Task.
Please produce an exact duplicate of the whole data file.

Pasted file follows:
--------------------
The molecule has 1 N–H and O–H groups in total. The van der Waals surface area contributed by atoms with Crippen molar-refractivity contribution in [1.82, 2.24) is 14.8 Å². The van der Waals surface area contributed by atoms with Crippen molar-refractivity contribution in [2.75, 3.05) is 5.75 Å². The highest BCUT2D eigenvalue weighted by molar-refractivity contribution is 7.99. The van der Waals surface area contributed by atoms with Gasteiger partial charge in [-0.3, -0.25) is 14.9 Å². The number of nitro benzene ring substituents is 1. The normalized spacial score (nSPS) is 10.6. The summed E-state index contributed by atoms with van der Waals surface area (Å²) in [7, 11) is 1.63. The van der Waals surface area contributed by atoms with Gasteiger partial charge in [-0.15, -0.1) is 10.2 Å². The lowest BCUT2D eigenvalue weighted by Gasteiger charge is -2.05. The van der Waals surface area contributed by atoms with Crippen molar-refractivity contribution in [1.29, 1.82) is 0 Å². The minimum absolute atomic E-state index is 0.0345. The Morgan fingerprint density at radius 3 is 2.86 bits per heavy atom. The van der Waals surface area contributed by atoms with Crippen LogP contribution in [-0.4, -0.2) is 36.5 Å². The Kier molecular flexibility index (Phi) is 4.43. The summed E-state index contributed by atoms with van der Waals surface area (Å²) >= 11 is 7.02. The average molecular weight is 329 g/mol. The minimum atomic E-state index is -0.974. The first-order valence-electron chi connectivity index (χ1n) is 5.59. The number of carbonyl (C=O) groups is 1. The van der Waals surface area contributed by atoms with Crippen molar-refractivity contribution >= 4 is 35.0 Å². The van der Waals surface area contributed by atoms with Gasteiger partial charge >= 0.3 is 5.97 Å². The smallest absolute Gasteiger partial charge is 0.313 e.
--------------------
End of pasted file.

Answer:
The molecule has 1 N–H and O–H groups in total. The van der Waals surface area contributed by atoms with Crippen molar-refractivity contribution in [1.82, 2.24) is 14.8 Å². The van der Waals surface area contributed by atoms with Crippen molar-refractivity contribution in [2.75, 3.05) is 5.75 Å². The highest BCUT2D eigenvalue weighted by molar-refractivity contribution is 7.99. The van der Waals surface area contributed by atoms with Gasteiger partial charge in [-0.3, -0.25) is 14.9 Å². The number of nitro benzene ring substituents is 1. The normalized spacial score (nSPS) is 10.6. The summed E-state index contributed by atoms with van der Waals surface area (Å²) in [7, 11) is 1.63. The van der Waals surface area contributed by atoms with Gasteiger partial charge in [-0.15, -0.1) is 10.2 Å². The lowest BCUT2D eigenvalue weighted by Gasteiger charge is -2.05. The van der Waals surface area contributed by atoms with Crippen molar-refractivity contribution in [1.29, 1.82) is 0 Å². The minimum absolute atomic E-state index is 0.0345. The Morgan fingerprint density at radius 3 is 2.86 bits per heavy atom. The van der Waals surface area contributed by atoms with Crippen LogP contribution in [-0.4, -0.2) is 36.5 Å². The Kier molecular flexibility index (Phi) is 4.43. The summed E-state index contributed by atoms with van der Waals surface area (Å²) >= 11 is 7.02. The average molecular weight is 329 g/mol. The minimum atomic E-state index is -0.974. The first-order valence-electron chi connectivity index (χ1n) is 5.59. The number of carbonyl (C=O) groups is 1. The van der Waals surface area contributed by atoms with Crippen molar-refractivity contribution >= 4 is 35.0 Å². The van der Waals surface area contributed by atoms with Gasteiger partial charge >= 0.3 is 5.97 Å². The smallest absolute Gasteiger partial charge is 0.313 e.